Pacing is also severely off–this is another one of those “every scene lasts a couple minutes too long” movies (particularly the sex scenes–this is one of those films where the plot comes to a halt every time there’s a nude scene, and there are a lot of nude scenes), and a couple of scenes that don’t even need to be there. (The scene in which the heroine tells one of the supporting characters, who happens to be a filmmaker, that his films are filled with boring dialogue scenes like the one we’re watching right now…that made me want to punch someone. Also, you will not win my heart by bashing Eyes Wide Shut.) The third act is pretty much generic chase sequences, and I’m not entirely sure why Bunny does what she does.

On the other hand, it’s the only film I can think of that contains the line “You just puked on my girlfriend’s asshole!” and that’s gotta be worth something, right? Right?

Music video for “Drop Dead Gorgeous” by Sinister Fate—pro
Directed by Willy Adkins, 2012
IMDB

Fun little heavy metal video. This is not the particular kind of metal that I’m into at this point–I’ve been grooving heavily on Sunn O))) recently, to give you an idea of where I’m at–but it’s still quite a bit of fun.

It’s In The Blood—mixed
Directed by Scooter Downey, 2012
IMDB

This is one of those movies where the two lead characters have a storied and troubled past, and there are numerous flashbacks to that past, and that past has a heavy influence on the present. The main plot–I guess what you’d call the “forestory”–is actually pretty good, a nice tale of surviving a monster attack in the wilds. Lance Henriksen’s in it, and while I’m not going to say it’s one of the best performances I’ve seen him put in, it’s exceptionally damn good–if this is one of what he calls his “alimony movies” he doesn’t show it. And the monster is a textbook example of how CGI goblins should be rendered–at least, when they do the long shots. Of course, they have to show the damn thing close-up and in full light so you can get a look at it and it just looks stupid.

The backstory, on the other hand, fell a bit flat to me. Too much effort put into pushing the life-lesson of You Gotta Move On. The filmmakers dedicated too much time to it–I’m kinda like Stephen King in that I’m more interested in what is happening and what’s going to happen than what has already happened. I also found the relationship between October and Iris a bit creepy…and for that matter, I kinda want to know where Iris came from.

Dark Place (possibly aka ShadowBox*)—con
Directed by Philip Adrian Booth, 2005? 2007? 2012?*
IMDBNetflix

This is, I’m pretty sure, the absolute worst film I’ve ever seen for Forced Viewing–beating out Sorority House Vampires from Hell, The Raven, and House of Mirrors.

The plot is totally incoherent, which is quite a feat considering how much narrative ground is literally covered over and over and over again. One scene is flashed back at least four to six times, and there are sequences like the following:

Dr. Nichols: Where are you?
Voice: Darkwood.
Dr. Nichols: Darkwood?
Voice: In Fern County.
Dr. Nichols: In Fern County?
(cut to a sign reading ENTERING FERN COUNTY)
(cut to Dr. Nichols scrawling the words IN FERN COUNTY on a piece of paper)

Don’t suppose there’s something going on in Fern County, do you?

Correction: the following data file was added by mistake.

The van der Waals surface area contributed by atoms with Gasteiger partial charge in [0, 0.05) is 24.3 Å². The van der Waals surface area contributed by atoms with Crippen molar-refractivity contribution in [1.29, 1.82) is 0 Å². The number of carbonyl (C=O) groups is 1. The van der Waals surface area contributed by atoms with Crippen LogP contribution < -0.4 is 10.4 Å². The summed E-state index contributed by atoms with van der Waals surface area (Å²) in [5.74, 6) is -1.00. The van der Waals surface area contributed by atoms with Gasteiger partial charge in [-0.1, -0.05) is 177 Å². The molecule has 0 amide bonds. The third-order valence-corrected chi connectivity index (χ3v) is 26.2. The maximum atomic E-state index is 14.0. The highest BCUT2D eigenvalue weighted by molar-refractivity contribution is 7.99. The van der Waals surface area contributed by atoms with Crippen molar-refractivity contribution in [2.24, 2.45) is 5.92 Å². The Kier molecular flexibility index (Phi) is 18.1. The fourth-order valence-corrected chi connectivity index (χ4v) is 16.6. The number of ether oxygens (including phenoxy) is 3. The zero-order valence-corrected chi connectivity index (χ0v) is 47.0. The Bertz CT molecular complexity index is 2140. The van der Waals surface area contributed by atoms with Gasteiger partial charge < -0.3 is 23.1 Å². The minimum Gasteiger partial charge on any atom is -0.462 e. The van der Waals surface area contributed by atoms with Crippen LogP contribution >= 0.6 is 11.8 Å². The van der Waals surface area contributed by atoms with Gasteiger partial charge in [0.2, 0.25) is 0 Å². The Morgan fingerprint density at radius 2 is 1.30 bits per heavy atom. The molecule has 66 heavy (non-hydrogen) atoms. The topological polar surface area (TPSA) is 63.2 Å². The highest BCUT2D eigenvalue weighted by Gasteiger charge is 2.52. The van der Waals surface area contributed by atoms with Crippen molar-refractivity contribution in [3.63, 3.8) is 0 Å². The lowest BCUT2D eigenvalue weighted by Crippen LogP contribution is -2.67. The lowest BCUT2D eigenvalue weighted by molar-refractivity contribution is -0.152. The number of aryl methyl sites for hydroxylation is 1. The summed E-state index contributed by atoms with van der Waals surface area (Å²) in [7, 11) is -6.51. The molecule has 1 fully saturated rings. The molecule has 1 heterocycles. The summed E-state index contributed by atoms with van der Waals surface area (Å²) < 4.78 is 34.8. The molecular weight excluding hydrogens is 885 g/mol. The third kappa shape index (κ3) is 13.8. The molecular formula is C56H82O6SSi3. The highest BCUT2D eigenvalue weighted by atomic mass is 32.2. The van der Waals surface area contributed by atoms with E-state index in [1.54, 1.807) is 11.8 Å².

Then there’s the overacting. (Drudgie: remember when I expressed incredulity at your review of The Grapes of Death, when you said “Overacting has never been done as bad as in this movie” and I didn’t agree? I was moreso expecting the sort of acting you see in Dark Place. I’m not going to say this is the most overacted film I’ve ever seen, but I will say it’s the most overacted film I can bring to memory.) I can’t think of a single actor that was credible in his or her role. The late Matthew McGrory ends up looking the best, chiefly because he doesn’t do much other than lope around with a sick grin on his face.

Even the costumes are insane. The film clearly takes place in the modern day, but only the two lead characters wear modern dress. Everybody else’s costuming is best described as “leftovers from the ‘Amish Paradise’ video shoot.” Then there’s the stupid, obvious, ill-fitting wig that the second-string villain has to wear–and the director keeps shooting him in silhouette, which makes him look like someone tore off his head and stuffed the world’s biggest .357 Magnum revolver down his neck, barrel first.

I’m just going to stop now. Even just thinking about this movie gives me a headache.

(And yet it won the Best Feature Film and Best Director awards…)

* The copyright date in the closing titles was 2012. However, IMDB gives the film’s year of release as 2007. There’s also a film called ShadowBox in IMDB, with a release date of 2005; it has exact same cast, crew and running time as Dark Place (and the Shadow Box is a location in the film).

Spades—pro
Directed by John Wesley Norton, 2012
IMDB

Saved the best for last! My favorite film of the fest, a caper movie (one of my favorite non-horror subgenres) that starts out comparatively mundane and gets more sick, twisted and sinister as it goes on. Clever plot, great structure, fantastic production values and a knockout cast; Thomas A. Jackson as the enigmatic Sims is a particular standout here, one of the best villainous performances I’ve seen in a while. I could totally see a weekly cable show about this guy, and I’m sure it would suck a whole lot less than Dexter. If this one comes to a festival near you, you owe it to yourself to check it out.

And say…isn’t that Heather Dorff? You know, I think it is!

* * *

Next event for me is the Massacre–which used to the Music Box Massacre, but is being held at the Portage this year…assuming the property owner comes to an agreement with the theater management. Really looking forward to that one, especially for Witchfinder GeneralUn Chien Andalou and Hausu. See you there!

About Lackey

Daniel Lackey blames this whole thing on Richard Matheson and Tobe Hooper, whose works ("Nightmare At 20,000 Feet" and Poltergeist, respectively) sparked his interest in getting the crap scared out of him when he was eight years old. He can be found on Twitter at @Lackey_D.